What exactly is aspartame?
Aspartame is probably the most common artificial sweetener in use today. You know it under its brand names such as NutraSweet and Equal. Companies use this substitute in foods and beverages because it is about 200x sweeter than regular sugar, so much less is needed to give the same level of sweetness. This inevitably lowers the calories in the food or beverage, which has been thought to help individuals with obesity who are trying to lose weight and wean themselves off of sugar. (American Cancer Society) However, a team of researchers has found a possible explanation for why the use of sugar substitutes might not actually promote weight loss at all.
Aspartame and weight loss
In a report published online in Applied Physiology, Nutrition and Metabolism, researchers from Massachusetts General Hospital (MGH) show how the aspartame breakdown product (phenylalanine) interferes with the action of an enzyme previously shown to prevent metabolic syndrome. Their research also shows that mice receiving sugar substitutes in their drinking water gained more weight and developed other symptoms of metabolic syndrome compared to the mice lacking aspartame in their diets.
Dr. Richard Hodin of the MGH Department of Surgery explains, “We found that aspartame blocks a gut enzyme called intestinal alkaline phosphatase (IAP) that we previously showed can prevent obesity, diabetes and metabolic syndrome; so we think that aspartame might not work because, even as it is substituting for sugar, it blocks the beneficial aspects of IAP.” Phenylalanine is known to inhibit the action of IAP and is produced when aspartame is digested – this led researchers to investigate whether its inhibitory properties could explain aspartame’s reverse effects on weight loss.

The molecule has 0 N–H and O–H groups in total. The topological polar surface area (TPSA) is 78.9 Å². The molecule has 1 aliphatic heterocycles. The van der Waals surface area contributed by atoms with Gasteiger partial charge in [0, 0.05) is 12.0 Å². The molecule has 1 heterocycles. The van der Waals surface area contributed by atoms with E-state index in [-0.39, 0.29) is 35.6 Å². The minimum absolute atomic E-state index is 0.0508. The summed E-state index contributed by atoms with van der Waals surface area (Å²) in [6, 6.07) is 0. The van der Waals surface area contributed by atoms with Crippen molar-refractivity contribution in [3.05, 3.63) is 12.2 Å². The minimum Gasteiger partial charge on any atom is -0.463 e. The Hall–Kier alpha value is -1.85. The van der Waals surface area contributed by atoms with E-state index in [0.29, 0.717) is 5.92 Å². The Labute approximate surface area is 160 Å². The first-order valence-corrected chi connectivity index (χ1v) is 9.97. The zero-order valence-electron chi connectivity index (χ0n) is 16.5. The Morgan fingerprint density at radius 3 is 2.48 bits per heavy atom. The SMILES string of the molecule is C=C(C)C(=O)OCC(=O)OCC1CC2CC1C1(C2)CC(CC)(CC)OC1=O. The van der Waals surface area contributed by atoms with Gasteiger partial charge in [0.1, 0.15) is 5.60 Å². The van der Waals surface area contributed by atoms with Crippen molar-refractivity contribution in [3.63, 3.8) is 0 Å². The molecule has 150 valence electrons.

How did researchers simulate the effects of aspartame?
To better represent how humans consume artificially sweetened beverages or other products containing aspartame, researchers used four groups of mice: two groups were fed a normal diet, one receiving drinking water with aspartame, the other receiving plain water. The other two groups were fed a high-fat diet, along with either aspartame-infused or plain drinking water. The mice in the normal diet group that received the aspartame drinking water consumed an amount equal to an adult who drinks about three and a half cans of diet soda per day. Aspartame-receiving mice in the high-fat group consumed the equivalent of almost two cans.At the end of the study, there was little difference between the weights of the two groups fed a normal diet; however, aspartame-receiving mice in both groups had higher blood sugar levels which suggests glucose intolerance. Additionally, both aspartame-receiving groups had higher levels of the inflammatory protein TNF-alpha in their blood, which suggests the same kind of inflammation associated with metabolic syndrome.
Our findings regarding aspartame’s inhibition of IAP may help explain why the use of aspartame is counterproductive,” says Hodin, “While we can’t rule out other contributing mechanisms, our experiments clearly show that aspartame blocks IAP activity, independent of other effects.”
So, I should I avoid aspartame?
While sugar substitutes such as aspartame can reduce calories, there has been some evidence that shows they actually can make you hungrier and may be associated with increased calorie consumption. Dr. Hendrick and the team at Medical Metabolic Specialists can help you better understand the effects of aspartame and how to utilize it for healthy weight loss or weight stabilization rather than weight gain. For more information, please do not hesitate to call us at 970-980-6024 or fill out our contact form.
Original Source: Science Daily
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